Hawaii Senate Panel Moves on Cannabis Legalization

Lawmakers in the state of Hawaii voted to advance two bills on February 16 including a bill for adult-use, recreational cannabis legalization and a second bill to increase possession limits covered under the state’s decriminalization laws.

In 2019, Hawaii decriminalized possession of marijuana of up to 3 grams — or slightly less than one-eighth of an ounce. The current bill, SB 758, would increase that threshold to one ounce, approximately 28.5 grams. 

The other bill, SB 767, seeks to legalize marijuana and allow businesses in the state to sell, produce, and cultivate cannabis products. Adults in Hawaii would also be permitted to grow up to three mature plants for their own use, should the bill be passed. 

Hawaii Cannabis Legalization Reform Bills Overwhelmingly Approved 

The Senate Committee on Public Safety, Intergovernmental, and Military affairs in the state of Hawaii were tasked with pushing the bills forth on February 16, with both bills receiving overwhelming approval from the five-person panel.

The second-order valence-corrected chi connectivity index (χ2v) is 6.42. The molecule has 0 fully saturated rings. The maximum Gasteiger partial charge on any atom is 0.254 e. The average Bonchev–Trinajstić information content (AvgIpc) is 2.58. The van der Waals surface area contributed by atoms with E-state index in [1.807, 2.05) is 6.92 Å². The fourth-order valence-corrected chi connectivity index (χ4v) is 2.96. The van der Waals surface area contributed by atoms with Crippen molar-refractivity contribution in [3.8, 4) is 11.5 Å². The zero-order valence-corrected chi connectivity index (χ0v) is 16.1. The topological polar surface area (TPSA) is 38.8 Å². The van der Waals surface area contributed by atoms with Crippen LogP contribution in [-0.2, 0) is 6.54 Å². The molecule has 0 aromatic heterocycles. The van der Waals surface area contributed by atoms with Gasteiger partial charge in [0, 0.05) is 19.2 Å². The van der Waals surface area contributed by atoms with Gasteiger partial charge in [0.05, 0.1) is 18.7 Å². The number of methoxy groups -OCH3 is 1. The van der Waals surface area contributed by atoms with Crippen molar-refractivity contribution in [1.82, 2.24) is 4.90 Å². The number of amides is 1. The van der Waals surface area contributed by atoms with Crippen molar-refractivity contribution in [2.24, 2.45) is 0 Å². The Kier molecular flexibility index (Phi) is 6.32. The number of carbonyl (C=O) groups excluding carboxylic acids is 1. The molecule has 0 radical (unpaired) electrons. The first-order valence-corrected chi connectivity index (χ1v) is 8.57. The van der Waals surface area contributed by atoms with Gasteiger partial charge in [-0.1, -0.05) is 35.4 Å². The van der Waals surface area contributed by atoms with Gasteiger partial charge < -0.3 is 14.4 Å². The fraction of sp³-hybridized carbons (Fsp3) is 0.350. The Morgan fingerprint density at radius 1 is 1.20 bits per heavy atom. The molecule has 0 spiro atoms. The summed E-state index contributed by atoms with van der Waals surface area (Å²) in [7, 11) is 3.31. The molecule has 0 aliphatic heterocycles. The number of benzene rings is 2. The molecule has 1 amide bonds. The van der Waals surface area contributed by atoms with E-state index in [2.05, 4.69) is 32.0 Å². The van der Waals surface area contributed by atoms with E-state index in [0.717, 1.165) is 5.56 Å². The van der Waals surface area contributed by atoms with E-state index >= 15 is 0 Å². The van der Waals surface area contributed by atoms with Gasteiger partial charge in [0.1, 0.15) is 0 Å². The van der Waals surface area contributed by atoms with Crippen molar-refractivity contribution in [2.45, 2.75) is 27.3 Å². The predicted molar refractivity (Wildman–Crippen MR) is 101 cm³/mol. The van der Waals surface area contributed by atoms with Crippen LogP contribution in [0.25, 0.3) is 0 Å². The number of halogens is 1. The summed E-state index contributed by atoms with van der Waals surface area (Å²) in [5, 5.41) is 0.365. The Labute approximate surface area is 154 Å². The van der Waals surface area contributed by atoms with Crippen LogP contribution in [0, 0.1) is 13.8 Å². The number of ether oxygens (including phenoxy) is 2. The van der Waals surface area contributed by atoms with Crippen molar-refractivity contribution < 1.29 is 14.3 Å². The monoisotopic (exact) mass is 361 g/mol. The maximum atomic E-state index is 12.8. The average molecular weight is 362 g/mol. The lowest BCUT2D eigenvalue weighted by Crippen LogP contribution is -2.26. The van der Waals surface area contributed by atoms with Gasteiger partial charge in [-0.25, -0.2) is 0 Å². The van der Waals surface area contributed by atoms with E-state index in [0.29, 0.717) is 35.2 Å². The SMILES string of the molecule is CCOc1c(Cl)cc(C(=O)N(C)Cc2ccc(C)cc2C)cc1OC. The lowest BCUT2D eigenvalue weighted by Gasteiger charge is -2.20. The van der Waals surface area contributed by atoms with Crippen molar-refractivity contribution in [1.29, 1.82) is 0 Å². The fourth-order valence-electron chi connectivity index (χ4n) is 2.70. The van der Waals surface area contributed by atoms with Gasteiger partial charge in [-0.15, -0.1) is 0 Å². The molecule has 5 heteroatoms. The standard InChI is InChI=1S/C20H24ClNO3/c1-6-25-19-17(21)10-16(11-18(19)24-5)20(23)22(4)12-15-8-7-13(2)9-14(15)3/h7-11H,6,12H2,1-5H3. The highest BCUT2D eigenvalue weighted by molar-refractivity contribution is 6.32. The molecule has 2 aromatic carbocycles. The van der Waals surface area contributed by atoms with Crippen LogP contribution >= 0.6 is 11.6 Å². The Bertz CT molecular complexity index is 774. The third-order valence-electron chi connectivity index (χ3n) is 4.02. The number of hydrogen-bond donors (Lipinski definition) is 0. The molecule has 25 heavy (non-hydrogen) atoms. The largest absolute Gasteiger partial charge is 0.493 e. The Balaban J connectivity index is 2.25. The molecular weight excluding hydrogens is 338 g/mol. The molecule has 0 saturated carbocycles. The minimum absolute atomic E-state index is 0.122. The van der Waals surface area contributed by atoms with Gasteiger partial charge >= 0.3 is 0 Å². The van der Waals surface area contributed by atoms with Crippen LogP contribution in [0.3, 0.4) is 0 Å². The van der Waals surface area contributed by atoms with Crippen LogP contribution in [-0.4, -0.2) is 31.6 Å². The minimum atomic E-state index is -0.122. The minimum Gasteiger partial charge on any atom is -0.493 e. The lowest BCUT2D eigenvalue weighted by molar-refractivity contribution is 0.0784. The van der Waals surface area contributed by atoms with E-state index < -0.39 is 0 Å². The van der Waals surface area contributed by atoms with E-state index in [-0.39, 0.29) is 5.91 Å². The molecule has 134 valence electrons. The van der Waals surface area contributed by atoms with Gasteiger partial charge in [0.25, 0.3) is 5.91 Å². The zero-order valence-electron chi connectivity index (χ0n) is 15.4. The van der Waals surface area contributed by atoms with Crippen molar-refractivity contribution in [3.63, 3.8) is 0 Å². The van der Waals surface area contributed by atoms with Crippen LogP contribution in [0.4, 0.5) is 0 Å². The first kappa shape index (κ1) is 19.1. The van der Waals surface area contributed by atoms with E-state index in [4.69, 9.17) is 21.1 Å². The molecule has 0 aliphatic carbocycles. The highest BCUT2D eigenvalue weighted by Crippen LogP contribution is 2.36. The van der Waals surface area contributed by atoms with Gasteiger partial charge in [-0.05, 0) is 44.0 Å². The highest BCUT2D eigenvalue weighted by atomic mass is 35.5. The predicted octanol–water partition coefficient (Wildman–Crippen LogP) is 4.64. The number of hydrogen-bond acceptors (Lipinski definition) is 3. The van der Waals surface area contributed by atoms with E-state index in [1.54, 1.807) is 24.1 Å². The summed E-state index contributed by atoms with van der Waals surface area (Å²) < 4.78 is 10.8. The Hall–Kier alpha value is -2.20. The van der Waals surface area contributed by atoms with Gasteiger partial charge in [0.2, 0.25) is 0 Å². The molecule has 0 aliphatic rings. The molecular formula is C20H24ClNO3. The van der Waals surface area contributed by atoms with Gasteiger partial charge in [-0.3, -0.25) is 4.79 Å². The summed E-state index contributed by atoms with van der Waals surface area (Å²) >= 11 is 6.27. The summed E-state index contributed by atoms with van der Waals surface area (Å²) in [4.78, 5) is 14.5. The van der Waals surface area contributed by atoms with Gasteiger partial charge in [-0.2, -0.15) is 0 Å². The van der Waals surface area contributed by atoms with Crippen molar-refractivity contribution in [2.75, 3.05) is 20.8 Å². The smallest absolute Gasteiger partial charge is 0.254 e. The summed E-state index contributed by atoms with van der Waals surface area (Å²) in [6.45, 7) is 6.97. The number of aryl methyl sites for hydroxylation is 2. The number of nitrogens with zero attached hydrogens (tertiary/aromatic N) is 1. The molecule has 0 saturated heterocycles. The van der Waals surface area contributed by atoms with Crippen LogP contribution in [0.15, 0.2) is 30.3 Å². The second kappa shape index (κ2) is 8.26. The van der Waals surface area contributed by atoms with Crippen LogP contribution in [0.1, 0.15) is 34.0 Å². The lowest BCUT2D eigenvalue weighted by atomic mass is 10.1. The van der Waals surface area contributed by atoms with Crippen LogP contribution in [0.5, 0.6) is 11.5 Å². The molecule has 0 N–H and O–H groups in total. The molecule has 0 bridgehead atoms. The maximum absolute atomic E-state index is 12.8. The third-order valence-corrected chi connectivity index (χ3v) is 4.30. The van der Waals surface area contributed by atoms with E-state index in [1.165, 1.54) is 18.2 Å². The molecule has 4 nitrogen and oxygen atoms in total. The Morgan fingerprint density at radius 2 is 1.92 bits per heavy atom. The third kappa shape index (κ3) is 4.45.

The decriminalization bill passed unanimously, while the legalization bill received just one ‘no’ vote from the panel’s only republican, Senator Kurt Fevella. 

Next Steps for Reform in Hawaii 

The Senate Judiciary Committee and Ways and Means Committee are set to hold a joint hearing on the legalization bill before passing the bill along to the chamber floor. Advocates insist that, if passed, the bill would inject tens of millions of dollars into the state’s economy via excise taxes, helping to combat the effects of reduced tourism income due to the pandemic. Proponents are also pushing for additions of social justice provisions to ensure that those most affected by cannabis prohibition are eligible to participate in the market. 

As for the decriminalization bill, it now heads to the Judiciary Committee, headed by notorious cannabis supporter Sen. Karl Rhoads (D). Advocates in Hawaii are extremely optimistic about the chances of the bill passing, and are hoping to amend the measure to reduce the $130 penalty imposed on those in possession of more than one ounce of marijuana. 

Contributed by Jack Berning